The Lady in the Tower: The Fall of Anne Boleyn by Alison Weir


  Effectively, unless Chapuys got it wrong, Rochford confessed that he was guilty as charged, and that his sister was guilty by implication. It would have been unusual for a man facing imminent divine judgment to confess an untruth, but Rochford perhaps made this declaration with a view to protecting the surviving members of his family, for on the scaffold he was to protest that he had never offended the King and, according to Chapuys himself, “disclaimed all that he was charged with.”93

  Plainly, people did believe him innocent. “By the common opinion of men of best understanding in those days,” George Wyatt later wrote, Rochford was “condemned only upon some point of a statute of words then in force.” Wyatt, like others, was clearly not impressed by Lady Rochford’s evidence. “I heard say he had escaped, had it not been for a letter,” Constantine recorded. He did not specify whether this was his wife’s letter detailing his crimes, or the letter produced at the Queen’s trial as evidence that he had fathered her child. Had Rochford not been so proud, the poet Wyatt wrote later, every man would have bemoaned his fate, if only for his great wit. But he had made so many enemies through his arrogance that there were few willing to speak up in his favor, however much they had admired his courage during his trial.

  “After this, the court broke up.”94 It had been one of the most momentous days in English judicial history.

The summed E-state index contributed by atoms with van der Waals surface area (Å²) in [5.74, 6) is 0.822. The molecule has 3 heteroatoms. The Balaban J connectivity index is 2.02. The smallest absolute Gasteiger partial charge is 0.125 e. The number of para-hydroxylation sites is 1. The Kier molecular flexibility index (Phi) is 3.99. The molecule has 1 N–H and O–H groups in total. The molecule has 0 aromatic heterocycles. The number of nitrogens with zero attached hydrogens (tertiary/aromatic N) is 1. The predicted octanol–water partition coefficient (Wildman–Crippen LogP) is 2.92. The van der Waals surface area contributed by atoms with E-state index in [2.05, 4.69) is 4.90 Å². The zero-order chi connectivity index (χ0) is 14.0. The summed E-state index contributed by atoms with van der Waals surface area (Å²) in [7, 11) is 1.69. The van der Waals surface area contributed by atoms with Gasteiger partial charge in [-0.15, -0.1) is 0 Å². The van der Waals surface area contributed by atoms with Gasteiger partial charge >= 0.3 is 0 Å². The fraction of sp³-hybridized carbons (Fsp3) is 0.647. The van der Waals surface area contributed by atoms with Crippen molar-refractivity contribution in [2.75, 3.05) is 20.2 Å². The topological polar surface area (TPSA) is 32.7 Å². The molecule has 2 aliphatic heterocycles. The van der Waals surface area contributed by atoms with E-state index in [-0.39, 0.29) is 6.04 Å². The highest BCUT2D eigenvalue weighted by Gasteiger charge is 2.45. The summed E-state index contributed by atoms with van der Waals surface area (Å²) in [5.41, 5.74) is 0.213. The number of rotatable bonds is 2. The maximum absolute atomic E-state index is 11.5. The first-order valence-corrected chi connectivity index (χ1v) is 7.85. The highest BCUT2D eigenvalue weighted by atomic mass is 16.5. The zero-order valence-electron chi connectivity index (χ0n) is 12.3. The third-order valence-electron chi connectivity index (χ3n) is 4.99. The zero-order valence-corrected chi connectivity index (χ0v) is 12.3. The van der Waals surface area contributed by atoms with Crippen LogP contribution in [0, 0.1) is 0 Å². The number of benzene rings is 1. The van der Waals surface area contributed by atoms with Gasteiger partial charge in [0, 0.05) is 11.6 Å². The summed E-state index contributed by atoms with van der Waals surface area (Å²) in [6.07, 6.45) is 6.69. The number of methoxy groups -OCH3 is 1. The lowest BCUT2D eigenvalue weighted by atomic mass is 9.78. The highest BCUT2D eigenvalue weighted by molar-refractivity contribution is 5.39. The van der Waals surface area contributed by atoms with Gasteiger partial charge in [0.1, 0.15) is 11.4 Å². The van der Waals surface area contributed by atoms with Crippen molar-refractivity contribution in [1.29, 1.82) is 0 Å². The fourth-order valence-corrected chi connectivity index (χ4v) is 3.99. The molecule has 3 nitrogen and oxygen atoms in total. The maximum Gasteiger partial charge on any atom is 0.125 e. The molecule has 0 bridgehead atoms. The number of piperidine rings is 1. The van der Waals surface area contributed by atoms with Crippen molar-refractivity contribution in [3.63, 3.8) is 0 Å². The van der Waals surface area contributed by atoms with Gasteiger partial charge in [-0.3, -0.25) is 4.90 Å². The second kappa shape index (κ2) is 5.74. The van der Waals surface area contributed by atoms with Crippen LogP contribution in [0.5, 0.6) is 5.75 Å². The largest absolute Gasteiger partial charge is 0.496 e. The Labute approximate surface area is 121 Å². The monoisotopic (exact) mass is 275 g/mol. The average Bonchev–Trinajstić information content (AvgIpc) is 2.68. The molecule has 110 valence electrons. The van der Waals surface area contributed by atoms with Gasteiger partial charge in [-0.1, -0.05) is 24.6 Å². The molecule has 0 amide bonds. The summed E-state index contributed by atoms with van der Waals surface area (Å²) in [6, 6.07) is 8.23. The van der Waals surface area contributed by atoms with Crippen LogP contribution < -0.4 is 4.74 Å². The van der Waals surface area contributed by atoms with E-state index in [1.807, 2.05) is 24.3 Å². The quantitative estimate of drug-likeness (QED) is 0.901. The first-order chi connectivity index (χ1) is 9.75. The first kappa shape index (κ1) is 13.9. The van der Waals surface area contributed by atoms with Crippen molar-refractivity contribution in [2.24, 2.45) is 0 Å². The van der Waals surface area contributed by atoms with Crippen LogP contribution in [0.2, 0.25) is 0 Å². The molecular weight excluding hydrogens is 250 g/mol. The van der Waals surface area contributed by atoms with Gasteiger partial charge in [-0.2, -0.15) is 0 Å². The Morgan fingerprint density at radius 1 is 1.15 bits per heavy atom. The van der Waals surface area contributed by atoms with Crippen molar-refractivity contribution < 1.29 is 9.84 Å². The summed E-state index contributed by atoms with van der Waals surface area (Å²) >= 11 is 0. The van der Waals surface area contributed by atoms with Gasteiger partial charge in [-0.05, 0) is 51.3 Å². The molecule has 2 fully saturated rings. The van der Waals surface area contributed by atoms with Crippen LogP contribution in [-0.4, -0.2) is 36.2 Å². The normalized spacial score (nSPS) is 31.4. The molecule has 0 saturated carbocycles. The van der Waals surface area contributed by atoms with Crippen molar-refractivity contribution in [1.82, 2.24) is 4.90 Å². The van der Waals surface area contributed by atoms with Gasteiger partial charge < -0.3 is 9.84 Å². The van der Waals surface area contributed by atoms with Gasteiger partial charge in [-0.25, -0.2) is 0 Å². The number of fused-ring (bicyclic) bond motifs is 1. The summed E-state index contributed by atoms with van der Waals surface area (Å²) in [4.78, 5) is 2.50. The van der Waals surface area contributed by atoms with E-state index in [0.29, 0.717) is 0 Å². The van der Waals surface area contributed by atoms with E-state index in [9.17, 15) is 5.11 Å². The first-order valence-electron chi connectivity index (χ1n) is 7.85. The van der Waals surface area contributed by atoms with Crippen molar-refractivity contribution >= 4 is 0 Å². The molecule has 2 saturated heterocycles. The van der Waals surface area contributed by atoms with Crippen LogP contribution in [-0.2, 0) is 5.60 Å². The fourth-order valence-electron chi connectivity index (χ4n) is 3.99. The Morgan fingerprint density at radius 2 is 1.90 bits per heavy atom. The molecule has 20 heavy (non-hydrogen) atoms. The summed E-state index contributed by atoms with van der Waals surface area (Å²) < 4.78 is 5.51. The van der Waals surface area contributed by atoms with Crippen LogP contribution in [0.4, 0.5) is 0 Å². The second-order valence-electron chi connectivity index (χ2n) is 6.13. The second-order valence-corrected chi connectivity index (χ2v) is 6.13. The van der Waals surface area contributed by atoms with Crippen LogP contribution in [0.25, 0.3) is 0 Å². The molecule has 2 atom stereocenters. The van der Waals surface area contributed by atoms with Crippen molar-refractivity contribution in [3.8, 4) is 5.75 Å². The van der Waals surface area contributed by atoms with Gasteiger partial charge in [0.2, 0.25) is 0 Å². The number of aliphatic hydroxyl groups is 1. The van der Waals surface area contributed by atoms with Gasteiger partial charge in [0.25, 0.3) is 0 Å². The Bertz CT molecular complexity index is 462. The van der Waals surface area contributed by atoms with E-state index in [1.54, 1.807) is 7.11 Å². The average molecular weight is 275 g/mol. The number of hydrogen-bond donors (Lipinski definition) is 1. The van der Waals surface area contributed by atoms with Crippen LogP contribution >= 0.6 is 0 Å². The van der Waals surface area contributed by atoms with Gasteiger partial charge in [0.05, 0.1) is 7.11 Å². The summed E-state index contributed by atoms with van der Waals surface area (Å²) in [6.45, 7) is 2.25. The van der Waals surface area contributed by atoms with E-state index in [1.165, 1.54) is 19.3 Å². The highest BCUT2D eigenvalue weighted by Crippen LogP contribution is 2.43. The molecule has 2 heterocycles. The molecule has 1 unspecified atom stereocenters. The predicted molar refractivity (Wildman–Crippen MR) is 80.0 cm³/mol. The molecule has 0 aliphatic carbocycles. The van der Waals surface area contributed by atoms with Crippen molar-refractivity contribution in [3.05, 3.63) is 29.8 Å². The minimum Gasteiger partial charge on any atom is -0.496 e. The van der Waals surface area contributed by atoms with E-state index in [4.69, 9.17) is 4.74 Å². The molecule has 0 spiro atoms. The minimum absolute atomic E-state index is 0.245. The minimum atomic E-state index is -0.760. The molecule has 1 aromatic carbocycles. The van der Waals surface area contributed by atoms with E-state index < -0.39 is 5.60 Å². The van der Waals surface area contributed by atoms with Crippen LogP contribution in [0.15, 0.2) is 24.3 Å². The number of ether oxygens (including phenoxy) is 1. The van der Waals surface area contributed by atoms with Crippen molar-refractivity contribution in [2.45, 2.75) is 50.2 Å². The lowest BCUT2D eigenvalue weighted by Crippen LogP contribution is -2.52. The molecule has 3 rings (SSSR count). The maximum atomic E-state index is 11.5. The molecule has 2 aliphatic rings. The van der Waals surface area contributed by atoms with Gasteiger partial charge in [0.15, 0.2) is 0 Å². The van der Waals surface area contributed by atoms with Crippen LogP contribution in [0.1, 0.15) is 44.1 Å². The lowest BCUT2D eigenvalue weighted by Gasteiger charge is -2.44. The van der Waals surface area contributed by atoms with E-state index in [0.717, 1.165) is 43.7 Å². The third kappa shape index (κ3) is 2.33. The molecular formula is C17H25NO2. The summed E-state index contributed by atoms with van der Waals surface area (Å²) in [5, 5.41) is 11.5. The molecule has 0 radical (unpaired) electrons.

Afterward, news of the verdict was speedily conveyed to the King. On May 19, Chapuys reported that Henry had “supped lately with some ladies in the house of John Kite Bishop of Carlisle.”95 This would have been on one of the evenings after the trial, perhaps May 15 itself. The Bishop of Carlisle’s Inn (later Russell House) stood by Ivy Bridge in the Strand, next to the Savoy Hospital; part of this house was currently being leased to Sir Francis Bryan.

  Bishop Kite told Chapuys the next morning that Henry had “shown an extravagant joy” at dinner, and was “heard to say that he believed upward of a hundred men had had to do with [Anne], and said he had long expected the issues of these affairs, and that thereupon he had before composed a tragedy, which he carried with him; and so saying, the King drew from his bosom a little book written in his own hand; but the bishop did not read the contents,” probably because it was not the occasion for it. Chapuys gained the impression that the book may have contained “certain ballads that the King has composed, at which the Concubine and her brother laughed as foolish things, which was objected to them as a great crime.”96 Henry added that Anne only kept his love through practicing her spells and enchantments.97 His conviction that she had bewitched him was probably genuine, and would go a long way toward explaining his ill-advised passion for her, and prevent him from losing face in the light of recent events. Whether Henry really believed that Anne had been rampantly promiscuous with more than a hundred men is dubious: if he had long expected something of that nature, why had he not acted on his suspicions before? No, this was probably another blustering, face-saving remark.

  Chapuys sought out Henry that evening to offer his commiserations on the Queen’s treachery, upon which Henry observed complacently that “many great and good men, even emperors and kings, have suffered from the arts of wicked women.” He did not appear to be suffering very greatly. “You never saw a prince or husband make greater show or wear his horns more patiently and lightly than this one does,” Chapuys observed with irony to the Emperor. “I leave you to imagine why.”98